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Facemasks (Listening to Experts)

Published by marco on

Updated by marco on

Everybody’s talking about ‘em: facemasks. Which kind? Where can you buy them? How do you get your outsized ass to a hospital that needs them? Should you wear one? Should everybody? Which kind? In which situations?

The beleaguered CDC

The lynching party seems to be out in the States for the CDC, which is being blamed for trying to kill everyone by telling them that they don’t need facemasks. This is the same advice being given the world over by anyone qualified to have an opinion.

In the States, though, they’ve focused laser-like on the CDC’s perfidy in having the same opinion for the last ten years and conjured up all sorts of conspiracy theories for why the CDC would be trying to eliminate the population of the United States. Apparently, it beats focusing on issues of import—which is kind of S.O.P. over there.

Could people be wrong?

But it makes sense that they would work, no? Why do doctors and nurses wear them? It’s common sense.

If it’s common sense, then how can experts be telling us the opposite? Does that ever happen? That an expert in the field knows something that the unwashed masses can’t intuit gastrically?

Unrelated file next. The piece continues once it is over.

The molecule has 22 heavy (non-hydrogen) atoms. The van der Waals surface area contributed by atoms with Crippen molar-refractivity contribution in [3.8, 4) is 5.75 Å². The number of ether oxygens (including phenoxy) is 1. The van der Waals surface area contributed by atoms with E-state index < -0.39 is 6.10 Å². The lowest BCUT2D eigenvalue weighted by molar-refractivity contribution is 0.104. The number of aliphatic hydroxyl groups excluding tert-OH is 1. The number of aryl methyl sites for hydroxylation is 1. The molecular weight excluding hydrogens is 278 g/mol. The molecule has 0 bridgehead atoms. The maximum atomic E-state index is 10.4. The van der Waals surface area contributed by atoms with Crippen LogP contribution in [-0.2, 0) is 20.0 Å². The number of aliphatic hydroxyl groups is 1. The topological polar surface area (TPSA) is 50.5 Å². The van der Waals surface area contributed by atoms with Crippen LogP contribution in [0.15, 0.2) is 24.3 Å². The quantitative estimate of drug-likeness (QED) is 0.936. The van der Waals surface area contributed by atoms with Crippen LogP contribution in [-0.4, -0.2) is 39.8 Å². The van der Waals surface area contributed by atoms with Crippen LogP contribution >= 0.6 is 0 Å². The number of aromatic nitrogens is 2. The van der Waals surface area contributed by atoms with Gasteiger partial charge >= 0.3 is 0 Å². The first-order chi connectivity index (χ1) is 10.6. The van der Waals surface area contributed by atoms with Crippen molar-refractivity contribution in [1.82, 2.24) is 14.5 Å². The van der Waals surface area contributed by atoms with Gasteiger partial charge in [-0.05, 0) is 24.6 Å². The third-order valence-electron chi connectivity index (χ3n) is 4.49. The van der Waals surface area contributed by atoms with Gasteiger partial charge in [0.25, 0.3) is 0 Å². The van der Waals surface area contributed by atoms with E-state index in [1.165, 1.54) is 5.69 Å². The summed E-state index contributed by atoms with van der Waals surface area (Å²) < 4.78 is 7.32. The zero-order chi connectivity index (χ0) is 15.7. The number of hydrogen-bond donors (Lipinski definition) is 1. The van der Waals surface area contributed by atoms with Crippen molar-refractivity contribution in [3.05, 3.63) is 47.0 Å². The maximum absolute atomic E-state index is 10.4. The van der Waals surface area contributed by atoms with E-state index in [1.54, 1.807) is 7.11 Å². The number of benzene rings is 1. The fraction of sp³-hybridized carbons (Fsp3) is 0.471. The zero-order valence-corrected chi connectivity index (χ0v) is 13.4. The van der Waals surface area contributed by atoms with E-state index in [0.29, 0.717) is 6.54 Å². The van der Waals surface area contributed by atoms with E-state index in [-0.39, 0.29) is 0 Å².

It kind of happens all the time. LeBon first wrote The Crowd: A Study of the Popular Mind (Wikipedia) in the century before last—and not a lot has changed since then. We still believe all kinds of outlandish shit.

We knock on wood, we carry evil eyes, we pray to Jesus—hell we just had Easter, where a bunch of us celebrated a resurrection that a lot of people will swear on their mother’s graves actually happened, just that one time, though.

Or like that time the whole world drank water and called it medicine or ate sugar pills infused with the same water and called it medicine. Or the time a significantly large number of people stopped getting vaccines because they no longer believed in them. Or when a good part of America became materials and structural scientists and knew exactly how a building in NYC came down. People can believe in WMD. A majority of Americans believe they live in a great nation, better than everywhere else, with the best health care and the best intentions and the moral high ground.

People can be super-wrong about things that seem right to them. They can believe in things that have extremely obvious and well-known incontrovertible evidence. They can believe in that shit even when their lives depend on what they believe not being true.

Would I be surprised to hear that the scientific consensus is one thing and 99% of the rest of the world acts differently? Not at all.

But people all over Asia wear them. They can’t all be wrong, can they? Yeah, they could. Easily. They’re not really harming themselves, so nobody stops them, but it’s not a given that what they’re doing is an overall positive for them. I bet there are some downsides to wearing a mask all the time. The discomfort, for one.

How do you choose a plan of action?

So I’m just saying “but everybody else is doing it” is not what got us where we are today as a species. We have the scientific method to thank for that.

Could that have failed us, though? It doesn’t hurt to ask, every once in a while.